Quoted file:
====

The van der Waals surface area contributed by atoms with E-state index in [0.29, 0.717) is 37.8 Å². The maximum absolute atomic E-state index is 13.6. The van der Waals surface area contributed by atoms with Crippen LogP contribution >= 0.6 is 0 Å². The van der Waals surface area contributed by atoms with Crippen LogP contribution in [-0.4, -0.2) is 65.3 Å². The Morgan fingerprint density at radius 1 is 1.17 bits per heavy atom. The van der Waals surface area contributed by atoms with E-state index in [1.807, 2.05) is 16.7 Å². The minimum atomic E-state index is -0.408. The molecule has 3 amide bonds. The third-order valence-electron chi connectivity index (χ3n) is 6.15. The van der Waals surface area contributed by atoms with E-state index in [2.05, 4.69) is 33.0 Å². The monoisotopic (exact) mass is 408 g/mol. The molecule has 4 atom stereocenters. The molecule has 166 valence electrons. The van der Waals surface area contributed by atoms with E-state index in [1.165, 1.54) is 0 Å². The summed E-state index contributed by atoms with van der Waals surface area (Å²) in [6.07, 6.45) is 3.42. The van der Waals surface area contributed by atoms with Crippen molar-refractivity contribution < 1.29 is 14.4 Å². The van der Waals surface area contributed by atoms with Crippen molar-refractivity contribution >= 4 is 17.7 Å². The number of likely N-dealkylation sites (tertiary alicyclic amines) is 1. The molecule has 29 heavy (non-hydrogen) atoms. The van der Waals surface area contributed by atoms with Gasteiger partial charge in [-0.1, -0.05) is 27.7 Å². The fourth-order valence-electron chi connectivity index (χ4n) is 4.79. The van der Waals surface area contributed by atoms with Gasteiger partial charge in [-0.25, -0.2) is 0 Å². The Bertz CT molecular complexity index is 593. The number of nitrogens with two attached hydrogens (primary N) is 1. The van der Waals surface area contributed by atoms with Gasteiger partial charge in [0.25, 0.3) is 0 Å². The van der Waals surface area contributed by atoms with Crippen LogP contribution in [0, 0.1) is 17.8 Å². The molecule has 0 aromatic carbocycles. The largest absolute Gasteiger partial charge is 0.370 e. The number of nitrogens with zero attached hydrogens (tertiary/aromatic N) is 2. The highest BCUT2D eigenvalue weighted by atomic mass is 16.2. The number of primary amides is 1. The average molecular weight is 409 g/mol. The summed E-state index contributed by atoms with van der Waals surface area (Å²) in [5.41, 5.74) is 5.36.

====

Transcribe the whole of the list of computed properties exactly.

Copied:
The van der Waals surface area contributed by atoms with E-state index in [0.29, 0.717) is 37.8 Å². The maximum absolute atomic E-state index is 13.6. The van der Waals surface area contributed by atoms with Crippen LogP contribution >= 0.6 is 0 Å². The van der Waals surface area contributed by atoms with Crippen LogP contribution in [-0.4, -0.2) is 65.3 Å². The Morgan fingerprint density at radius 1 is 1.17 bits per heavy atom. The van der Waals surface area contributed by atoms with E-state index in [1.807, 2.05) is 16.7 Å². The minimum atomic E-state index is -0.408. The molecule has 3 amide bonds. The third-order valence-electron chi connectivity index (χ3n) is 6.15. The van der Waals surface area contributed by atoms with E-state index in [2.05, 4.69) is 33.0 Å². The monoisotopic (exact) mass is 408 g/mol. The molecule has 4 atom stereocenters. The molecule has 166 valence electrons. The van der Waals surface area contributed by atoms with E-state index in [1.165, 1.54) is 0 Å². The summed E-state index contributed by atoms with van der Waals surface area (Å²) in [6.07, 6.45) is 3.42. The van der Waals surface area contributed by atoms with Crippen molar-refractivity contribution < 1.29 is 14.4 Å². The van der Waals surface area contributed by atoms with Crippen molar-refractivity contribution >= 4 is 17.7 Å². The number of likely N-dealkylation sites (tertiary alicyclic amines) is 1. The molecule has 29 heavy (non-hydrogen) atoms. The van der Waals surface area contributed by atoms with Gasteiger partial charge in [-0.1, -0.05) is 27.7 Å². The fourth-order valence-electron chi connectivity index (χ4n) is 4.79. The van der Waals surface area contributed by atoms with Gasteiger partial charge in [-0.25, -0.2) is 0 Å². The Bertz CT molecular complexity index is 593. The number of nitrogens with two attached hydrogens (primary N) is 1. The van der Waals surface area contributed by atoms with Gasteiger partial charge in [0.25, 0.3) is 0 Å². The van der Waals surface area contributed by atoms with Crippen LogP contribution in [0, 0.1) is 17.8 Å². The molecule has 0 aromatic carbocycles. The largest absolute Gasteiger partial charge is 0.370 e. The number of nitrogens with zero attached hydrogens (tertiary/aromatic N) is 2. The highest BCUT2D eigenvalue weighted by atomic mass is 16.2. The number of primary amides is 1. The average molecular weight is 409 g/mol. The summed E-state index contributed by atoms with van der Waals surface area (Å²) in [5.41, 5.74) is 5.36.